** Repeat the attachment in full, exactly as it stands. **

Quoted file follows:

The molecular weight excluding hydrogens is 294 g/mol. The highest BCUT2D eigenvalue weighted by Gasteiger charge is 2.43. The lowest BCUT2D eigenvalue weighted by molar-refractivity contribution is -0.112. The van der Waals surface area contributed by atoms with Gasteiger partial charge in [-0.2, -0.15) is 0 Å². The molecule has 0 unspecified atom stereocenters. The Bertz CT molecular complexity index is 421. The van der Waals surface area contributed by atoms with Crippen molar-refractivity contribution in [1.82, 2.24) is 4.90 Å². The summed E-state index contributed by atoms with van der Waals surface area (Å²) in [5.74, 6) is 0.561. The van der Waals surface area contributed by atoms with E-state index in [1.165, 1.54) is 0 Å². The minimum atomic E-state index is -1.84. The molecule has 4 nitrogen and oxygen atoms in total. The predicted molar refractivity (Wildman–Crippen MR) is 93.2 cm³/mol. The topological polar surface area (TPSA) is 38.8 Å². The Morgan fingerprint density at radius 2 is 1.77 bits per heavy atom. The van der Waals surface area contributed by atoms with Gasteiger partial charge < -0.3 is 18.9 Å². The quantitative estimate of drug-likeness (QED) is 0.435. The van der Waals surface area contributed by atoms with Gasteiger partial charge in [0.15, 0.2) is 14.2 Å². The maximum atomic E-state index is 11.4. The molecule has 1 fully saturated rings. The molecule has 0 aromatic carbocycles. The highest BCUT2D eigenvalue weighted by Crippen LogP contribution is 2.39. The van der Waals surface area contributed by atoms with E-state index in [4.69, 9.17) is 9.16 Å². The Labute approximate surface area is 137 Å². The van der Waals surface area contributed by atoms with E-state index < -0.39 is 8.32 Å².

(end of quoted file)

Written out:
The molecular weight excluding hydrogens is 294 g/mol. The highest BCUT2D eigenvalue weighted by Gasteiger charge is 2.43. The lowest BCUT2D eigenvalue weighted by molar-refractivity contribution is -0.112. The van der Waals surface area contributed by atoms with Gasteiger partial charge in [-0.2, -0.15) is 0 Å². The molecule has 0 unspecified atom stereocenters. The Bertz CT molecular complexity index is 421. The van der Waals surface area contributed by atoms with Crippen molar-refractivity contribution in [1.82, 2.24) is 4.90 Å². The summed E-state index contributed by atoms with van der Waals surface area (Å²) in [5.74, 6) is 0.561. The van der Waals surface area contributed by atoms with E-state index in [1.165, 1.54) is 0 Å². The minimum atomic E-state index is -1.84. The molecule has 4 nitrogen and oxygen atoms in total. The predicted molar refractivity (Wildman–Crippen MR) is 93.2 cm³/mol. The topological polar surface area (TPSA) is 38.8 Å². The Morgan fingerprint density at radius 2 is 1.77 bits per heavy atom. The van der Waals surface area contributed by atoms with Gasteiger partial charge < -0.3 is 18.9 Å². The quantitative estimate of drug-likeness (QED) is 0.435. The van der Waals surface area contributed by atoms with Gasteiger partial charge in [0.15, 0.2) is 14.2 Å². The maximum atomic E-state index is 11.4. The molecule has 1 fully saturated rings. The molecule has 0 aromatic carbocycles. The highest BCUT2D eigenvalue weighted by Crippen LogP contribution is 2.39. The van der Waals surface area contributed by atoms with E-state index in [4.69, 9.17) is 9.16 Å². The Labute approximate surface area is 137 Å². The van der Waals surface area contributed by atoms with E-state index < -0.39 is 8.32 Å².